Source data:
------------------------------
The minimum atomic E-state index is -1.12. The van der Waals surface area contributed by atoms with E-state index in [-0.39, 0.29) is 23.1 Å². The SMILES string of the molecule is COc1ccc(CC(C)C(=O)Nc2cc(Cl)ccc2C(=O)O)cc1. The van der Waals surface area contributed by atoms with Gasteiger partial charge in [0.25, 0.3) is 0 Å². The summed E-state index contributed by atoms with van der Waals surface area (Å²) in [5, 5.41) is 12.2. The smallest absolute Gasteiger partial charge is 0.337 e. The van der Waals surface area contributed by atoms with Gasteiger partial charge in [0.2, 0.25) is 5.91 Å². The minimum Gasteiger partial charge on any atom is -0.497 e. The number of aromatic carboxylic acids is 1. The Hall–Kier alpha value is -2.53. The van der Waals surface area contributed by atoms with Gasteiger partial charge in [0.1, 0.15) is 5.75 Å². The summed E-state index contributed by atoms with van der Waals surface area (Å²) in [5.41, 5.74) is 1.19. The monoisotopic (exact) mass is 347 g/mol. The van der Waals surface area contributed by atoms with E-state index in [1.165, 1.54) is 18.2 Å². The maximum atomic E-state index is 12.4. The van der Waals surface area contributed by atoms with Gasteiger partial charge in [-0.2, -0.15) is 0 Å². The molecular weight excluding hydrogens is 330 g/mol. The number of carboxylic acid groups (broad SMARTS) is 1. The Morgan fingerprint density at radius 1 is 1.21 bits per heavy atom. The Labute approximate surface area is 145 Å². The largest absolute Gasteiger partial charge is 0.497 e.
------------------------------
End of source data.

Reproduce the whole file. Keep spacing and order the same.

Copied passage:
The minimum atomic E-state index is -1.12. The van der Waals surface area contributed by atoms with E-state index in [-0.39, 0.29) is 23.1 Å². The SMILES string of the molecule is COc1ccc(CC(C)C(=O)Nc2cc(Cl)ccc2C(=O)O)cc1. The van der Waals surface area contributed by atoms with Gasteiger partial charge in [0.25, 0.3) is 0 Å². The summed E-state index contributed by atoms with van der Waals surface area (Å²) in [5, 5.41) is 12.2. The smallest absolute Gasteiger partial charge is 0.337 e. The van der Waals surface area contributed by atoms with Gasteiger partial charge in [0.2, 0.25) is 5.91 Å². The minimum Gasteiger partial charge on any atom is -0.497 e. The number of aromatic carboxylic acids is 1. The Hall–Kier alpha value is -2.53. The van der Waals surface area contributed by atoms with Gasteiger partial charge in [0.1, 0.15) is 5.75 Å². The summed E-state index contributed by atoms with van der Waals surface area (Å²) in [5.41, 5.74) is 1.19. The monoisotopic (exact) mass is 347 g/mol. The van der Waals surface area contributed by atoms with E-state index in [1.165, 1.54) is 18.2 Å². The maximum atomic E-state index is 12.4. The van der Waals surface area contributed by atoms with Gasteiger partial charge in [-0.2, -0.15) is 0 Å². The molecular weight excluding hydrogens is 330 g/mol. The number of carboxylic acid groups (broad SMARTS) is 1. The Morgan fingerprint density at radius 1 is 1.21 bits per heavy atom. The Labute approximate surface area is 145 Å². The largest absolute Gasteiger partial charge is 0.497 e.